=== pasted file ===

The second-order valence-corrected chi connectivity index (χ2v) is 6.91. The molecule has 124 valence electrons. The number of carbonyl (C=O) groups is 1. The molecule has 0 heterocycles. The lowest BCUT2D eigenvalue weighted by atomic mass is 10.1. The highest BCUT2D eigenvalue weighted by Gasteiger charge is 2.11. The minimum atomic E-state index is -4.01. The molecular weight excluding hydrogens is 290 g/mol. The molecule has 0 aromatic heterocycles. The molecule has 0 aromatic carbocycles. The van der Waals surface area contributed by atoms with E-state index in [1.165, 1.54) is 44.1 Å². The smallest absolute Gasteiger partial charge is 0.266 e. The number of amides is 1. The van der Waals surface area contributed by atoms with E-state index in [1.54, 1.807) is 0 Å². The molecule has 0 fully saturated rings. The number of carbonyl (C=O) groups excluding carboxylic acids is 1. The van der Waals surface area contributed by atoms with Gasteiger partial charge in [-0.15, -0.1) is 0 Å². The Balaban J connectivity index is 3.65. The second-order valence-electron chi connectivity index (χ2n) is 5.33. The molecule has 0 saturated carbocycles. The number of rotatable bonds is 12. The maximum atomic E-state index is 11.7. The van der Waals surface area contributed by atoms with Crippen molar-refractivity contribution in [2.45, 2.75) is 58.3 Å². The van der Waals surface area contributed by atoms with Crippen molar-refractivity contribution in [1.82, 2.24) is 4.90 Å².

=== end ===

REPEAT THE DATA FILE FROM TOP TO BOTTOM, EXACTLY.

The second-order valence-corrected chi connectivity index (χ2v) is 6.91. The molecule has 124 valence electrons. The number of carbonyl (C=O) groups is 1. The molecule has 0 heterocycles. The lowest BCUT2D eigenvalue weighted by atomic mass is 10.1. The highest BCUT2D eigenvalue weighted by Gasteiger charge is 2.11. The minimum atomic E-state index is -4.01. The molecular weight excluding hydrogens is 290 g/mol. The molecule has 0 aromatic heterocycles. The molecule has 0 aromatic carbocycles. The van der Waals surface area contributed by atoms with E-state index in [1.165, 1.54) is 44.1 Å². The smallest absolute Gasteiger partial charge is 0.266 e. The number of amides is 1. The van der Waals surface area contributed by atoms with E-state index in [1.54, 1.807) is 0 Å². The molecule has 0 fully saturated rings. The number of carbonyl (C=O) groups excluding carboxylic acids is 1. The van der Waals surface area contributed by atoms with Gasteiger partial charge in [-0.15, -0.1) is 0 Å². The Balaban J connectivity index is 3.65. The second-order valence-electron chi connectivity index (χ2n) is 5.33. The molecule has 0 saturated carbocycles. The number of rotatable bonds is 12. The maximum atomic E-state index is 11.7. The van der Waals surface area contributed by atoms with Crippen molar-refractivity contribution in [2.45, 2.75) is 58.3 Å². The van der Waals surface area contributed by atoms with Crippen molar-refractivity contribution in [1.82, 2.24) is 4.90 Å².